It is easy to satisfy me...

I continued north from Corner Brook, following the Island's west coast. While my new friends from the ferry battled rain and wind on their long ride east to Saint John's, I have been lucky to sneak underneath, experiencing only alternating periods of sun and clouds.

When I reached one of Newfoundland's treasures, Gros Morne National Park, the riding conditions were just about perfect for a long-distance tour: the right combination of cool temperature and sun, gently sweeping empty roads.



The realization that the trip is now 100% on is dawning on me. I am doing the BIG RUN! Beautiful vistas, good weather... Adventure! This calls for a double ADV salute!



I am also getting more and more impressed by the snow in the mountains - just a few days before the Summer Solstice. Isn't it exciting that in only a few days of riding one can enter a completely different climatic zone?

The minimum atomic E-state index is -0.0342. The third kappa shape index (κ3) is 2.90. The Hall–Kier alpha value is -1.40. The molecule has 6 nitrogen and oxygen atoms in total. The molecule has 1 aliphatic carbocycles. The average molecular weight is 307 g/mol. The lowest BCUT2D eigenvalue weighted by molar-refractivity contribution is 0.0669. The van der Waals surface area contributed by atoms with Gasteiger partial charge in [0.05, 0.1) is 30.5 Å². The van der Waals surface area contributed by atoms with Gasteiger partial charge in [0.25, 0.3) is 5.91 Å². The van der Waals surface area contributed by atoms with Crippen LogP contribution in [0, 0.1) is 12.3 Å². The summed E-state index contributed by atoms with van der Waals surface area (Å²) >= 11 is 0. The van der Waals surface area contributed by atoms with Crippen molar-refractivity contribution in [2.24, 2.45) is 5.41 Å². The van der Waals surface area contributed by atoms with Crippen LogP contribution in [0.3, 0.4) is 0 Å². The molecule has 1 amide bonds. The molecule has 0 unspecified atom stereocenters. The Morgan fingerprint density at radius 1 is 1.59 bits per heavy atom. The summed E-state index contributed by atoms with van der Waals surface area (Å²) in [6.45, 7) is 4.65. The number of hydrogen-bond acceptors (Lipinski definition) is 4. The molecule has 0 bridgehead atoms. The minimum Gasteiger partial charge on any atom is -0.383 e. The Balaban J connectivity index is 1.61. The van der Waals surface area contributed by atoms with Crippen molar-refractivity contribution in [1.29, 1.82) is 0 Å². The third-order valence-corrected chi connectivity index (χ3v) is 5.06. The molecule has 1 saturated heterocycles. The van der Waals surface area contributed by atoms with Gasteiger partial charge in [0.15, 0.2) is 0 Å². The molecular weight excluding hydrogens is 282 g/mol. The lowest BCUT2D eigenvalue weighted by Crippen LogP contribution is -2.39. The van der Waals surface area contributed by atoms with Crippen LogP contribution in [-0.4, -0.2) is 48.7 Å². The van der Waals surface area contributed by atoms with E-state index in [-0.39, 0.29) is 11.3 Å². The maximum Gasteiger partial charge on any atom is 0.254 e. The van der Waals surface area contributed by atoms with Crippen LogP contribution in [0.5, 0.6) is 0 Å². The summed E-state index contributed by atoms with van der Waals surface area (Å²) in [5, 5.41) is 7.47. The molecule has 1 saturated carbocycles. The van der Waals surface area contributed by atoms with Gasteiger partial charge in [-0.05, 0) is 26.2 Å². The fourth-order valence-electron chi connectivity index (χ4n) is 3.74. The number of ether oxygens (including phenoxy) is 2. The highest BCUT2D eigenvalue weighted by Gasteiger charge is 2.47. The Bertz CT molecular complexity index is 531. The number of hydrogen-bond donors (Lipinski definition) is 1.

By now, with changeable weather and temps in the 50's, I have been wearing my rain suit for warmth. Underneath, I had the riding suit's liner zipped in, with two sets of warm underwear below. I left the heated vest in the side case - it is a bit bulky and uncomfortable with all those layers - but it was ready to be put on at moment's notice.

And yet, I came across a family collecting mussels in the frigid waters. It was warm for them!



This reminded me very much of our vacations on the Baltic coast. Good summer weather meant then a nice walk on the beach, wearing a windbreaker or woolen sweater. All kids wanted to hang out in the water as much as possible, of course, but after only a few minutes we would have to run back onto the hot sand, blue-skinned and shivering.


The day was setting; I followed down a coastal road to Rocky Harbour, stopped at (probably) the only motel in town and was relieved to find an available room.



The motel was actually much nicer inside than appearing from the street: modern facilities, good restaurant and Wi-Fi would charge me up with the feeling of comfort in advance of less sophisticated accommodations in upcoming days.